This distinction between the amateur and the professional is one that is well established in many fields – medicine, engineering, law, etc. One’s words as a professional have quite a different weight and level of responsibility than another’s words as an amateur. Journalism is no different.

    Speaking of blurred lines – I also fail to see what the difference is between a blog that is popular or influential vs a blog that is in an obscure corner of the net and never visited. Nor the difference between myself as an anonymous/pseudonymous contributor and a headline blogger. People assess all of the above on its own merits, stand alone discussion, pure argument. None of us, as anonymous bloggers, are claiming any authority – what respect we may or may not have is purely based on what we say, how we argue, and the persuasiveness of our positions. That isn’t true of journalists – they are paid, their work is published by an organisation that has its own standards, reputation and -editors- – there is an expectation that they must meet certain professional standards.

    Can I just reiterate as well that eg for myself the choice to remain anonymous/pseudonymous is a matter of caution. I’m not important in my own right, but since I don’t earn my living from blogging/commenting, I will have to work in the real world doing other things. Should every comment I make be self-censored in terms of ‘what would a future potential employer who googles my name think of this comment’? The desire to disconnect my amateur comments from my real life seems not unreasonable to me, and in fact prudent. To require that amateur bloggers identify themselves (or have no right to privacy of their real world identity) would necessarily have a chilling effect on that public debate.

    So to summarize the very real differences between journalists and amateur bloggers:
    * journalists get paid, their livelihood is derived from their work as journalists.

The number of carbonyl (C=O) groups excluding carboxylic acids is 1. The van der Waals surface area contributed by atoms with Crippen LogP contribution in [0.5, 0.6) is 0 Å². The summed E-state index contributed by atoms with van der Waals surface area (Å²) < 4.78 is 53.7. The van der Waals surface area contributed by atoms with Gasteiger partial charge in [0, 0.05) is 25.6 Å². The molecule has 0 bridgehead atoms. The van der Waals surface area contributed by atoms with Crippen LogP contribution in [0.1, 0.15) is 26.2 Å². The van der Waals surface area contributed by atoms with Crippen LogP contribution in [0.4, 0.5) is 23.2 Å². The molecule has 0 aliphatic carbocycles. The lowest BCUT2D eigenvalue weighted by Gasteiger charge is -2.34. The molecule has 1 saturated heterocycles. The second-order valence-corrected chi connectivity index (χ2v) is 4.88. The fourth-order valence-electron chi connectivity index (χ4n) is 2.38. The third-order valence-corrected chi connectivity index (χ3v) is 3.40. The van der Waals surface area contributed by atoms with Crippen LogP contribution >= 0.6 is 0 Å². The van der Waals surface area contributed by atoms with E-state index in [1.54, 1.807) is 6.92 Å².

* journalists’ work is published as part of an organization that has a reputation, authority and editors
    * amateur bloggers don’t make a livelihood from their blogging as a rule, so must maintain a real world profession. Identification of the blogger can cause problems in terms of getting and maintaining a real world job – not just now, but into the future.
    * amateur bloggers claim no authority as a rule from what they blog; issues of partisanship or bias should be irrelevant

  6. John Ballard

    Your writing, Margaret, is always a delight, but I’m distressed to find someone who can still deploy “it ill behoves journalists” coming up with the increasingly common use of a preposition with an adverb, “including when”. Why not “including those instances when”?

  7. Holden Back

    Part of the difficulty that faces the newspaper model in the current climate is the gutting of the traditional qualioty control mechanisms of things like fact-checking, specialist sub-editors and maintenance of a responsible editorial policy which are the big advantage the model has – in theory. It is difficult to claim the ‘authority’ which comes from publication in a newspaper if those things are reduced to checking typos in copy (if that), and getting legal to vet them.

    I have noted there is a convergence in style and content of blogs and newspaper opinion pages, where information is prevented selectively and with a highly colored slant. Many blogs are actually less provocative and more open to genuine discussion than the threads of various opinion writers, and more forthcoming with raw information and sources for arguments.

    To be bitchy, it must be distressing to journalists seeing amateurs beat them roundly at their own professional game.

  8. Daniel Bond

    I’d love to see more raw data. Even if journalists are understandably reluctant about publishing their “own” data — interviews and such — I’m distressed by how infrequently they link to publicly released information, particularly on news websites. In an article discussing an ANAO report, the very first mention of the report should be a link to the report itself. It would go a great way towards transparency and informing the public.